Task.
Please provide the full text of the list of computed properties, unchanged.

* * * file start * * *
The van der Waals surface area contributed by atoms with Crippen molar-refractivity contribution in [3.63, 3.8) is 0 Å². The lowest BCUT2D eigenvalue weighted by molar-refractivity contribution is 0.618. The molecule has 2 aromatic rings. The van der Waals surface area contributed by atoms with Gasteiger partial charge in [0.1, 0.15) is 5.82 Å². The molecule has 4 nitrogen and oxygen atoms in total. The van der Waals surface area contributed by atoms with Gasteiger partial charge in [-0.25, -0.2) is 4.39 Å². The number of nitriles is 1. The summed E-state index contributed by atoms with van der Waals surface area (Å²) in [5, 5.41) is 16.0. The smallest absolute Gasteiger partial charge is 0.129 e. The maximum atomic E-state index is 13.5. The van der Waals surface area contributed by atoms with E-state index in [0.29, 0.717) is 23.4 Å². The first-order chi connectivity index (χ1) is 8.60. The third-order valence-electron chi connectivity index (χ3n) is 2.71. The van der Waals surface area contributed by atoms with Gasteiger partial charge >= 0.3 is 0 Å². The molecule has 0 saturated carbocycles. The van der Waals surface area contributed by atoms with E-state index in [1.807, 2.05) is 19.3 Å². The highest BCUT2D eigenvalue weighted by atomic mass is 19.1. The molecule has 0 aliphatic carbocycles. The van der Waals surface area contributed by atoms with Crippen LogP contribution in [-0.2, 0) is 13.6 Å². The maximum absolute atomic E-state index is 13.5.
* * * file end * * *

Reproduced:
The van der Waals surface area contributed by atoms with Crippen molar-refractivity contribution in [3.63, 3.8) is 0 Å². The lowest BCUT2D eigenvalue weighted by molar-refractivity contribution is 0.618. The molecule has 2 aromatic rings. The van der Waals surface area contributed by atoms with Gasteiger partial charge in [0.1, 0.15) is 5.82 Å². The molecule has 4 nitrogen and oxygen atoms in total. The van der Waals surface area contributed by atoms with Gasteiger partial charge in [-0.25, -0.2) is 4.39 Å². The number of nitriles is 1. The summed E-state index contributed by atoms with van der Waals surface area (Å²) in [5, 5.41) is 16.0. The smallest absolute Gasteiger partial charge is 0.129 e. The maximum atomic E-state index is 13.5. The van der Waals surface area contributed by atoms with E-state index in [0.29, 0.717) is 23.4 Å². The first-order chi connectivity index (χ1) is 8.60. The third-order valence-electron chi connectivity index (χ3n) is 2.71. The van der Waals surface area contributed by atoms with Gasteiger partial charge >= 0.3 is 0 Å². The molecule has 0 saturated carbocycles. The van der Waals surface area contributed by atoms with E-state index in [1.807, 2.05) is 19.3 Å². The highest BCUT2D eigenvalue weighted by atomic mass is 19.1. The molecule has 0 aliphatic carbocycles. The van der Waals surface area contributed by atoms with Crippen LogP contribution in [-0.2, 0) is 13.6 Å². The maximum absolute atomic E-state index is 13.5.